When Mean Girls Grow Up, You Have To Too

Sure, the phrase “mean girls” instantly conjures images of trust falls, Burn Books, tank tops with strategically placed holes, and plaid miniskirts we can only pray never crawl their way out of 2004. But, while that cinematic gem of a comedy may be an exaggeration of the high school bullying we all experienced in some capacity, real mean girls are very much still a part of day-to-day lives. They may not be spreading absurd rumors or making fun of your lunchbox, but I bet you can easily recall a time a coworker excluded you from lunch plans or how that one girl in your boyfriend’s friend group refuses to laugh at your jokes. So what makes a grown-up mean girl? And how can you cope with them?

Photo: Noah Basle/ VIA Unsplash

Photo: Noah Basle/ VIA Unsplash

“A mean girl is someone who’s exclusive,” says Hannah Marsh, a senior in Chemical Engineering at Auburn University. “For some reason or another, she’s not into letting other people into the circle or including people in things.” And this makes a lot of sense if you think of this behavior as an evolution of the classic popular kids vs. the nerds type clique-ing off you saw in middle school. Most likely she isn’t exclaiming “You can’t sit with us!” Gretchen Wieners style, but she’s simply not inviting you when she gets a group from the office to go out for lunch. Or, she may just show no interest in having a conversation—the most passive of mean girl actions.

The idea that exclusivity or aloofness is the ultimate trait of a mean girl is echoed by Olivia Pierce, a graphic designer in Birmingham, Alabama. “I once tried to reach out to a senior-level girl at work who is only four years older than me, thinking we would have a lot in common. She always just blocked me out. I very quickly learned that I just needed to let her do her thing and she'd eventually come to me.” Which is pretty much the best thing you can do when dealing with stand-offish behavior, especially in any social or office situation where you can’t avoid them nor can you satisfy your desire to give it right back to them and burn a bridge.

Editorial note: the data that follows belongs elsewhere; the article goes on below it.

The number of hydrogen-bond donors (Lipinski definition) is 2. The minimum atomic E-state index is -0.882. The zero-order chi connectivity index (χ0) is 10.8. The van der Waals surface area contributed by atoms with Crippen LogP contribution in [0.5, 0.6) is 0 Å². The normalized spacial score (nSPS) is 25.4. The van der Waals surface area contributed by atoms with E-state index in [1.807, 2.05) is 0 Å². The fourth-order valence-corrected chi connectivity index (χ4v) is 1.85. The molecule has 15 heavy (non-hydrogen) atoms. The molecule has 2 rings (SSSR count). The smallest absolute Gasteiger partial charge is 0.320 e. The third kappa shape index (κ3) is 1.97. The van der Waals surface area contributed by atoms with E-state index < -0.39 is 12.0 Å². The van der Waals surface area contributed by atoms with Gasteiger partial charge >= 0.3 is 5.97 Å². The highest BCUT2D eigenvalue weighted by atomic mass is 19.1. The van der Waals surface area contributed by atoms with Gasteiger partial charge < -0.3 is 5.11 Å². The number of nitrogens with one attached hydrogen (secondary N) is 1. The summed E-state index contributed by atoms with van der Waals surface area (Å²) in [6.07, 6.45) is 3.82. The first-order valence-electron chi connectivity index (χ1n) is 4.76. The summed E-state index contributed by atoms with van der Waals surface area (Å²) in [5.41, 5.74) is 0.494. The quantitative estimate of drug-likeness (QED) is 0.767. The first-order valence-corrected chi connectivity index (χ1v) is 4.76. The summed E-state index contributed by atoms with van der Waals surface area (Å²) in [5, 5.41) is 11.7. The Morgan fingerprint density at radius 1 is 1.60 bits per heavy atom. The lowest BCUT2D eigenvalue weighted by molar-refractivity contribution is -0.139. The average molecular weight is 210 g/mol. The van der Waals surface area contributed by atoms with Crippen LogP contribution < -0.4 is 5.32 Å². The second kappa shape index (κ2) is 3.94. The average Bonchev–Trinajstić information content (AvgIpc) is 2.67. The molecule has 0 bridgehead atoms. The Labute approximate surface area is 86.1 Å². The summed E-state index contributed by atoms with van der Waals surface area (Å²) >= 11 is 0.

But what about the stickier situations, the ones that cause real problems? The overly competitive coworker who seems to be trying to make you look bad, or the friend you’ve known for years who all of a sudden is being a complete bitch all the time? “If it gets to a point where you’re exhausted by the bitchiness, ask the mean girl to get coffee, just you two, and see what’s up. You probably haven’t done anything, but a lot of times just talking to the person one-on-one can help a situation. If she says no, stop worrying about her. Talking about her behavior to others, although tempting, won’t change her,” says Hannah. It may feel bold and scary to talk to her directly, but keep in mind that this isn’t the playground anymore and adults can and should face their difficulties with calm and collected maturity. It’s highly likely that these mean girls’ nasty streaks stem from insecurity more than snobbery, so talking things out could actually end up helping her even more than you. When it comes to a competitive job market, the necessity to be overly assertive and powerful in order to succeed makes it easy for a girl to get caught up in jealously and wanting to be the best. So maybe that mean girl is really just a self-conscious girl. You’ll never know until you give her a chance.

Hoping to spot that mean girl from afar, or at least within the first moments of meeting her? Go with Hannah’s advice and give her a compliment. “I think the way people respond to compliments when you first meet them says a lot. If they act uninterested or like that comment meant nothing to them, red flag.” Obviously, this method isn’t fool proof, bit it could help you when you’re trying to surround yourself with positive, generous people and stay clear of drama. Ultimately, you’re going to encounter mean girls no matter how old you are or where you are in life – but you always have the control to take a deep breath, smile, and be the bigger person. Kill them with kindness, darlings.

Feature photo VIA Pexels.